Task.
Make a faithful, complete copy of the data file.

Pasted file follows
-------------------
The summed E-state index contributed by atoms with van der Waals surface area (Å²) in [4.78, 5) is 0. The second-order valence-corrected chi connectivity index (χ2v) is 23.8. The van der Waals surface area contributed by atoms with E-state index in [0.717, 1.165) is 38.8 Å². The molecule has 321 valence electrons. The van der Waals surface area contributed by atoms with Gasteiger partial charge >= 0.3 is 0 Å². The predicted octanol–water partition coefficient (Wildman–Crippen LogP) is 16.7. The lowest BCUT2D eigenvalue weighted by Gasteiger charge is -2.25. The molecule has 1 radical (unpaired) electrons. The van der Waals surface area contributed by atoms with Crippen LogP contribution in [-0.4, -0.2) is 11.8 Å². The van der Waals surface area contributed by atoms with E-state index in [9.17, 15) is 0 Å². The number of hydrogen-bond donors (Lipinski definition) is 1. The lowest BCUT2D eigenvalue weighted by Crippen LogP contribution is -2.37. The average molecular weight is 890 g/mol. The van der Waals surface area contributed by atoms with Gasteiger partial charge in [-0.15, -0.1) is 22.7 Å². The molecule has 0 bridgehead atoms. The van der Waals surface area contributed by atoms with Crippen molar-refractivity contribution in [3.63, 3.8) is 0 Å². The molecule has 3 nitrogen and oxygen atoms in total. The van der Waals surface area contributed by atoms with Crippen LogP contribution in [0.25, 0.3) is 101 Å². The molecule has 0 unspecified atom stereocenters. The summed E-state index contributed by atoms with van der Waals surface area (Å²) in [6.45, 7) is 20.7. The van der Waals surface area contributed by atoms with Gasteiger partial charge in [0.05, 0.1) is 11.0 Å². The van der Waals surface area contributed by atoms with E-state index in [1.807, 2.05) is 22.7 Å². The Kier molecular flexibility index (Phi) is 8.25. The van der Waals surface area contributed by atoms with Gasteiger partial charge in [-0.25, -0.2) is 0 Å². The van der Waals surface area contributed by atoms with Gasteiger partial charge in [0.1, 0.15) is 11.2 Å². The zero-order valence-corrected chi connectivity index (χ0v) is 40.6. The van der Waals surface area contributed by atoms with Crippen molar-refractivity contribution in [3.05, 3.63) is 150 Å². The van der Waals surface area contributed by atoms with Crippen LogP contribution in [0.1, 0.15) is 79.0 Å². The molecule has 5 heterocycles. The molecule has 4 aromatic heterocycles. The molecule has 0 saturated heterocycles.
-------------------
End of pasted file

The summed E-state index contributed by atoms with van der Waals surface area (Å²) in [4.78, 5) is 0. The second-order valence-corrected chi connectivity index (χ2v) is 23.8. The van der Waals surface area contributed by atoms with E-state index in [0.717, 1.165) is 38.8 Å². The molecule has 321 valence electrons. The van der Waals surface area contributed by atoms with Gasteiger partial charge >= 0.3 is 0 Å². The predicted octanol–water partition coefficient (Wildman–Crippen LogP) is 16.7. The lowest BCUT2D eigenvalue weighted by Gasteiger charge is -2.25. The molecule has 1 radical (unpaired) electrons. The van der Waals surface area contributed by atoms with Crippen LogP contribution in [-0.4, -0.2) is 11.8 Å². The van der Waals surface area contributed by atoms with E-state index in [9.17, 15) is 0 Å². The number of hydrogen-bond donors (Lipinski definition) is 1. The lowest BCUT2D eigenvalue weighted by Crippen LogP contribution is -2.37. The average molecular weight is 890 g/mol. The van der Waals surface area contributed by atoms with Gasteiger partial charge in [-0.15, -0.1) is 22.7 Å². The molecule has 0 bridgehead atoms. The van der Waals surface area contributed by atoms with Crippen molar-refractivity contribution in [3.63, 3.8) is 0 Å². The molecule has 3 nitrogen and oxygen atoms in total. The van der Waals surface area contributed by atoms with Crippen LogP contribution in [0.25, 0.3) is 101 Å². The molecule has 0 unspecified atom stereocenters. The summed E-state index contributed by atoms with van der Waals surface area (Å²) in [6.45, 7) is 20.7. The van der Waals surface area contributed by atoms with Gasteiger partial charge in [0.05, 0.1) is 11.0 Å². The van der Waals surface area contributed by atoms with E-state index in [1.807, 2.05) is 22.7 Å². The Kier molecular flexibility index (Phi) is 8.25. The van der Waals surface area contributed by atoms with Gasteiger partial charge in [-0.25, -0.2) is 0 Å². The van der Waals surface area contributed by atoms with Gasteiger partial charge in [0.1, 0.15) is 11.2 Å². The zero-order valence-corrected chi connectivity index (χ0v) is 40.6. The van der Waals surface area contributed by atoms with Crippen molar-refractivity contribution in [3.05, 3.63) is 150 Å². The van der Waals surface area contributed by atoms with Crippen LogP contribution in [0.1, 0.15) is 79.0 Å². The molecule has 5 heterocycles. The molecule has 4 aromatic heterocycles. The molecule has 0 saturated heterocycles.